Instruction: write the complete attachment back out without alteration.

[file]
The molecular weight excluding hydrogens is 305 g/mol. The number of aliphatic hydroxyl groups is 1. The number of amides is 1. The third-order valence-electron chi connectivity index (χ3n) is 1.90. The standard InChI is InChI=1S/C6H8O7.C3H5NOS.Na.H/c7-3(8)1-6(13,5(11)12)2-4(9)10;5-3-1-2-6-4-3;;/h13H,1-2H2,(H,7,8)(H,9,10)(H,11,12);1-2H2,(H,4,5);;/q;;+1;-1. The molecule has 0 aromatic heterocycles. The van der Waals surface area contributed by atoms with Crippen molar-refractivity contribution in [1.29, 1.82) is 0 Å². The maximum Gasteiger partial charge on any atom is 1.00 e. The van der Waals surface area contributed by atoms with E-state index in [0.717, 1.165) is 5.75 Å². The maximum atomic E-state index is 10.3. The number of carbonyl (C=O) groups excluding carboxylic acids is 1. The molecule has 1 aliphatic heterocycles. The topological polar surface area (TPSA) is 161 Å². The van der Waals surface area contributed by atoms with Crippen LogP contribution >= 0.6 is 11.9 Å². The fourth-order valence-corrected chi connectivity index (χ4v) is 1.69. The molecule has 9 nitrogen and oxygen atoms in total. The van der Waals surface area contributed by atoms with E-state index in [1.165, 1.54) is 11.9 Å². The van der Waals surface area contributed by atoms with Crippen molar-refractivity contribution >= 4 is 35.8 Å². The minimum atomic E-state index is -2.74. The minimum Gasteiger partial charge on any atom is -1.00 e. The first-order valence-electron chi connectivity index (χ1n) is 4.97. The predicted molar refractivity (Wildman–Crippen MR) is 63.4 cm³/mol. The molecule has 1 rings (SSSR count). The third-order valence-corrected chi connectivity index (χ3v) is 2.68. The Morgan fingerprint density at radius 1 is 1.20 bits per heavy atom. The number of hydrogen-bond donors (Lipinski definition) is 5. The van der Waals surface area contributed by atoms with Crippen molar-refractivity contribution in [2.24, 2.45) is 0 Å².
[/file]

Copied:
The molecular weight excluding hydrogens is 305 g/mol. The number of aliphatic hydroxyl groups is 1. The number of amides is 1. The third-order valence-electron chi connectivity index (χ3n) is 1.90. The standard InChI is InChI=1S/C6H8O7.C3H5NOS.Na.H/c7-3(8)1-6(13,5(11)12)2-4(9)10;5-3-1-2-6-4-3;;/h13H,1-2H2,(H,7,8)(H,9,10)(H,11,12);1-2H2,(H,4,5);;/q;;+1;-1. The molecule has 0 aromatic heterocycles. The van der Waals surface area contributed by atoms with Crippen molar-refractivity contribution in [1.29, 1.82) is 0 Å². The maximum Gasteiger partial charge on any atom is 1.00 e. The van der Waals surface area contributed by atoms with E-state index in [0.717, 1.165) is 5.75 Å². The maximum atomic E-state index is 10.3. The number of carbonyl (C=O) groups excluding carboxylic acids is 1. The molecule has 1 aliphatic heterocycles. The topological polar surface area (TPSA) is 161 Å². The van der Waals surface area contributed by atoms with Crippen LogP contribution >= 0.6 is 11.9 Å². The fourth-order valence-corrected chi connectivity index (χ4v) is 1.69. The molecule has 9 nitrogen and oxygen atoms in total. The van der Waals surface area contributed by atoms with E-state index in [1.165, 1.54) is 11.9 Å². The van der Waals surface area contributed by atoms with Crippen molar-refractivity contribution >= 4 is 35.8 Å². The minimum atomic E-state index is -2.74. The minimum Gasteiger partial charge on any atom is -1.00 e. The first-order valence-electron chi connectivity index (χ1n) is 4.97. The predicted molar refractivity (Wildman–Crippen MR) is 63.4 cm³/mol. The molecule has 1 rings (SSSR count). The third-order valence-corrected chi connectivity index (χ3v) is 2.68. The Morgan fingerprint density at radius 1 is 1.20 bits per heavy atom. The number of hydrogen-bond donors (Lipinski definition) is 5. The van der Waals surface area contributed by atoms with Crippen molar-refractivity contribution in [2.24, 2.45) is 0 Å².